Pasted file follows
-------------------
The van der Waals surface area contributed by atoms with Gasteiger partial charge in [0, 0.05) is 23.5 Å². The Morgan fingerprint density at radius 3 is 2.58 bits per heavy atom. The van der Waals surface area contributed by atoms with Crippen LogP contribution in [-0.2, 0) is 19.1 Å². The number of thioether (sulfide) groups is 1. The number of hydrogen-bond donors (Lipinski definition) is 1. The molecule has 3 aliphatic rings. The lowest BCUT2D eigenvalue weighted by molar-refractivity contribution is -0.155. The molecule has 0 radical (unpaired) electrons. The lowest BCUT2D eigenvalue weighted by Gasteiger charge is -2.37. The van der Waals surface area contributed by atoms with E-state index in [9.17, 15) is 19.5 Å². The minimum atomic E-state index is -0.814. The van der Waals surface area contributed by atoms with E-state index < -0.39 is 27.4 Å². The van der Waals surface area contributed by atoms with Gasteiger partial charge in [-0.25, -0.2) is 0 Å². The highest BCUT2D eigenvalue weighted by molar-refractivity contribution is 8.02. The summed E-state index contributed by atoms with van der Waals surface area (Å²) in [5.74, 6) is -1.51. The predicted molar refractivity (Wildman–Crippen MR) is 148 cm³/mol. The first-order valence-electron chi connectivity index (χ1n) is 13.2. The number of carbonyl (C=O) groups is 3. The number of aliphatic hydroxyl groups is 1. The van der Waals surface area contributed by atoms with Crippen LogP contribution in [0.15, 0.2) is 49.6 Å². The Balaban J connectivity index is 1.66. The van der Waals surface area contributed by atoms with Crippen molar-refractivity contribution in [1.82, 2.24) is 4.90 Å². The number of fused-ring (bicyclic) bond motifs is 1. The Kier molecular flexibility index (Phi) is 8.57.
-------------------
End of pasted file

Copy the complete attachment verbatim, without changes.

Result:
The van der Waals surface area contributed by atoms with Gasteiger partial charge in [0, 0.05) is 23.5 Å². The Morgan fingerprint density at radius 3 is 2.58 bits per heavy atom. The van der Waals surface area contributed by atoms with Crippen LogP contribution in [-0.2, 0) is 19.1 Å². The number of thioether (sulfide) groups is 1. The number of hydrogen-bond donors (Lipinski definition) is 1. The molecule has 3 aliphatic rings. The lowest BCUT2D eigenvalue weighted by molar-refractivity contribution is -0.155. The molecule has 0 radical (unpaired) electrons. The lowest BCUT2D eigenvalue weighted by Gasteiger charge is -2.37. The van der Waals surface area contributed by atoms with E-state index in [9.17, 15) is 19.5 Å². The minimum atomic E-state index is -0.814. The van der Waals surface area contributed by atoms with E-state index < -0.39 is 27.4 Å². The van der Waals surface area contributed by atoms with Gasteiger partial charge in [-0.25, -0.2) is 0 Å². The highest BCUT2D eigenvalue weighted by molar-refractivity contribution is 8.02. The summed E-state index contributed by atoms with van der Waals surface area (Å²) in [5.74, 6) is -1.51. The predicted molar refractivity (Wildman–Crippen MR) is 148 cm³/mol. The first-order valence-electron chi connectivity index (χ1n) is 13.2. The number of carbonyl (C=O) groups is 3. The number of aliphatic hydroxyl groups is 1. The van der Waals surface area contributed by atoms with Crippen LogP contribution in [0.15, 0.2) is 49.6 Å². The Balaban J connectivity index is 1.66. The van der Waals surface area contributed by atoms with Crippen molar-refractivity contribution in [1.82, 2.24) is 4.90 Å². The number of fused-ring (bicyclic) bond motifs is 1. The Kier molecular flexibility index (Phi) is 8.57.